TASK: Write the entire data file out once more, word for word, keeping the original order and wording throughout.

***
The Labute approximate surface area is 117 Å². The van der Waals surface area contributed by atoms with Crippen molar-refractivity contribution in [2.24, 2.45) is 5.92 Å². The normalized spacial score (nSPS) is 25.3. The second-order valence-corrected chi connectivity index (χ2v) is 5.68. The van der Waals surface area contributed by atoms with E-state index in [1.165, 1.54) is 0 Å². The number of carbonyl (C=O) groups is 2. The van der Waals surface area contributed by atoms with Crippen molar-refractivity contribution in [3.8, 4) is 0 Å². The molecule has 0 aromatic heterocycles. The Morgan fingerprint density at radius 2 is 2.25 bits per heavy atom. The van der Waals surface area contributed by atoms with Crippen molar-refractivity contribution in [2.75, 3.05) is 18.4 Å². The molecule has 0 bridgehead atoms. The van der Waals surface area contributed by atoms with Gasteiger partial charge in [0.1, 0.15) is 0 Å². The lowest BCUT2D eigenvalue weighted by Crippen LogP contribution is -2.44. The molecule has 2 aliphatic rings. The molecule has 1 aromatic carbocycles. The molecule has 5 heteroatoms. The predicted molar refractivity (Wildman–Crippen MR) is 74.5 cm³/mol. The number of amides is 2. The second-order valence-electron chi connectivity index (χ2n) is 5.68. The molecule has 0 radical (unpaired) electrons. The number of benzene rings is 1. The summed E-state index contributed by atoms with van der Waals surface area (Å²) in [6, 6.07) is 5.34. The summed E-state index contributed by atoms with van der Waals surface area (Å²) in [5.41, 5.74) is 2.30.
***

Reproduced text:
The Labute approximate surface area is 117 Å². The van der Waals surface area contributed by atoms with Crippen molar-refractivity contribution in [2.24, 2.45) is 5.92 Å². The normalized spacial score (nSPS) is 25.3. The second-order valence-corrected chi connectivity index (χ2v) is 5.68. The van der Waals surface area contributed by atoms with E-state index in [1.165, 1.54) is 0 Å². The number of carbonyl (C=O) groups is 2. The van der Waals surface area contributed by atoms with Crippen molar-refractivity contribution in [3.8, 4) is 0 Å². The molecule has 0 aromatic heterocycles. The Morgan fingerprint density at radius 2 is 2.25 bits per heavy atom. The van der Waals surface area contributed by atoms with Crippen molar-refractivity contribution in [2.75, 3.05) is 18.4 Å². The molecule has 0 bridgehead atoms. The van der Waals surface area contributed by atoms with Gasteiger partial charge in [0.1, 0.15) is 0 Å². The lowest BCUT2D eigenvalue weighted by Crippen LogP contribution is -2.44. The molecule has 2 aliphatic rings. The molecule has 1 aromatic carbocycles. The molecule has 5 heteroatoms. The predicted molar refractivity (Wildman–Crippen MR) is 74.5 cm³/mol. The number of amides is 2. The second-order valence-electron chi connectivity index (χ2n) is 5.68. The molecule has 0 radical (unpaired) electrons. The number of benzene rings is 1. The summed E-state index contributed by atoms with van der Waals surface area (Å²) in [6, 6.07) is 5.34. The summed E-state index contributed by atoms with van der Waals surface area (Å²) in [5.41, 5.74) is 2.30.